Feeds

T-Mobile touts US teen tracker

Parental paranoia palliative motion-monitoring app for less dicey driving

Providing a secure and efficient Helpdesk

T-Mobile USA is offering to prevent teens texting while driving for only $5 a month, and track their movements for free, as long as they have an Android handset.

DriveSmart Plus comes from Location Labs, which also provides FamilyWhere for those who want their offspring's movements plotted on a convenient map.

DriveSmart kicks in when the GPS system reports the phone is moving, prevents text messages being sent and redirects all calls, with an override button that reports back to mom and dad for later explanation.

The more astute reader will have noticed a flaw in this plan: teens travelling on buses or trains will be equally cut off, but we have to assume that American kids rich enough to have Android phones would never stoop to travelling on public transport.

According to the Location Labs video, delightfully presented from the back seat while not wearing a seatbelt, 20 per cent of (US) car accidents "involve some type of distraction" which worries us slightly - the other 80 per cent are presumably concentrating fiercely as they plough into each other?

Location Labs makes some play of its ability to integrate with operator infrastructure to pull location data from the network, for the delivery of targeted advertising and such, though today's offerings both make use of the GPS capability of Android handsets which is easier to implement but limits the audience.

For DriveSmart Plus the offering is limited to the LG Optimus T handset, though others are reportedly in the pipeline. Anyone who uses public transport would obviously find the application irritating and useless, but if you're the kind of parent who doesn't trust your kids not to text and drive, or wants to track them 24/7, then you're probably not going to let them on a bus either. ®

Security for virtualized datacentres

More from The Register

next story
TEEN RAMPAGE: Kids in iPhone 6 'Will it bend' YouTube 'prank'
iPhones bent in Norwich? As if the place wasn't weird enough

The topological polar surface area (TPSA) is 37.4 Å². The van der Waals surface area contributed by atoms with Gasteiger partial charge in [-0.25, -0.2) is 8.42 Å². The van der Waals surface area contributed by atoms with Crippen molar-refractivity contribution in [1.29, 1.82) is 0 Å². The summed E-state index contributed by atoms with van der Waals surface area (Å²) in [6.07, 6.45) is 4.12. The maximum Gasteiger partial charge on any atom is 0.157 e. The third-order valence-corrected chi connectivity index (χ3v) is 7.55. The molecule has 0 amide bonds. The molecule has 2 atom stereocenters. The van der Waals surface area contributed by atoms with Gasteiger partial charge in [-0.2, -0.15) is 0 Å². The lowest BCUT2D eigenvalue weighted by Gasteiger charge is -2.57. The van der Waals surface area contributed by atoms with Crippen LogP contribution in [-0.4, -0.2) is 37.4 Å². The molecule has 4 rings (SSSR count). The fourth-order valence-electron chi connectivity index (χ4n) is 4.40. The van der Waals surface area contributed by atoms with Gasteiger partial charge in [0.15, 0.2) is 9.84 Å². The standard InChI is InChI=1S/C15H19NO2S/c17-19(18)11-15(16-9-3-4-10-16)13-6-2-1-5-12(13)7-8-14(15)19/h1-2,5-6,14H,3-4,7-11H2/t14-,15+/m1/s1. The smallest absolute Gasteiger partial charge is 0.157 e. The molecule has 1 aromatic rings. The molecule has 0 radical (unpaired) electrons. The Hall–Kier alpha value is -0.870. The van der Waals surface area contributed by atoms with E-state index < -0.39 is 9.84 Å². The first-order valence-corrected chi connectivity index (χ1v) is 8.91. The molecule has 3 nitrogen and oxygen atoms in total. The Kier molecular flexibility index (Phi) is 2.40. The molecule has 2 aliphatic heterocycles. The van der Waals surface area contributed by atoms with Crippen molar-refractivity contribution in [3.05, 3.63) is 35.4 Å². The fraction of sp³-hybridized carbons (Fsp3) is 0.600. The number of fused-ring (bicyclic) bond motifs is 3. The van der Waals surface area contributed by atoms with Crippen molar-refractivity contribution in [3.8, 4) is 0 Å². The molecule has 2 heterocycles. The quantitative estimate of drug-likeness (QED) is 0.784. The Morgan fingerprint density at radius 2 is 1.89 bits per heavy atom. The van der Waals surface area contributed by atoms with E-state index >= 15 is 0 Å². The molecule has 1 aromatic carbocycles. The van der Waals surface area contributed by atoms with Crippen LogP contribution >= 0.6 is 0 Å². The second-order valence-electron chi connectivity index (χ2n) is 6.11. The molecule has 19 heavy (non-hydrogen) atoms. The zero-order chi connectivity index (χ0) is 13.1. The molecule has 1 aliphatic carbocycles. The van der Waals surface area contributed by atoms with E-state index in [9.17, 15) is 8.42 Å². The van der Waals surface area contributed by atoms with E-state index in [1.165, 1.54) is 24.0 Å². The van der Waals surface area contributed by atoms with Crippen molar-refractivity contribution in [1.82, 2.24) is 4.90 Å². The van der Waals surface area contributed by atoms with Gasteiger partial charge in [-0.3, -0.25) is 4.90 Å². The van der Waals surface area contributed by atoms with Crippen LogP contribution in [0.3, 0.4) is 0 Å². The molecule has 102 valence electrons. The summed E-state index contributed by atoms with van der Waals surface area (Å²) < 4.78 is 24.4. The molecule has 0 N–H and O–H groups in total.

Consumers agree to give up first-born child for free Wi-Fi – survey
This Herod network's ace – but crap reception in bullrushes
Crouching tiger, FAST ASLEEP dragon: Smugglers can't shift iPhone 6s
China's grey market reports 'sluggish' sales of Apple mobe
Sea-Me-We 5 construction starts
New sub cable to go live 2016
New EU digi-commish struggles with concepts of net neutrality
Oettinger all about the infrastructure – but not big on substance
PEAK IPV4? Global IPv6 traffic is growing, DDoS dying, says Akamai
First time the cache network has seen drop in use of 32-bit-wide IP addresses
EE coughs to BROKEN data usage metrics BLUNDER that short-changes customers
Carrier apologises for 'inflated' measurements cockup
Comcast: Help, help, FCC. Netflix and pals are EXTORTIONISTS
The others guys are being mean so therefore ... monopoly all good, yeah?
prev story

Whitepapers

Forging a new future with identity relationship management
Learn about ForgeRock's next generation IRM platform and how it is designed to empower CEOS's and enterprises to engage with consumers.
Storage capacity and performance optimization at Mizuno USA
Mizuno USA turn to Tegile storage technology to solve both their SAN and backup issues.
The next step in data security
With recent increased privacy concerns and computers becoming more powerful, the chance of hackers being able to crack smaller-sized RSA keys increases.
Security for virtualized datacentres
Legacy security solutions are inefficient due to the architectural differences between physical and virtual environments.
A strategic approach to identity relationship management
ForgeRock commissioned Forrester to evaluate companies’ IAM practices and requirements when it comes to customer-facing scenarios versus employee-facing ones.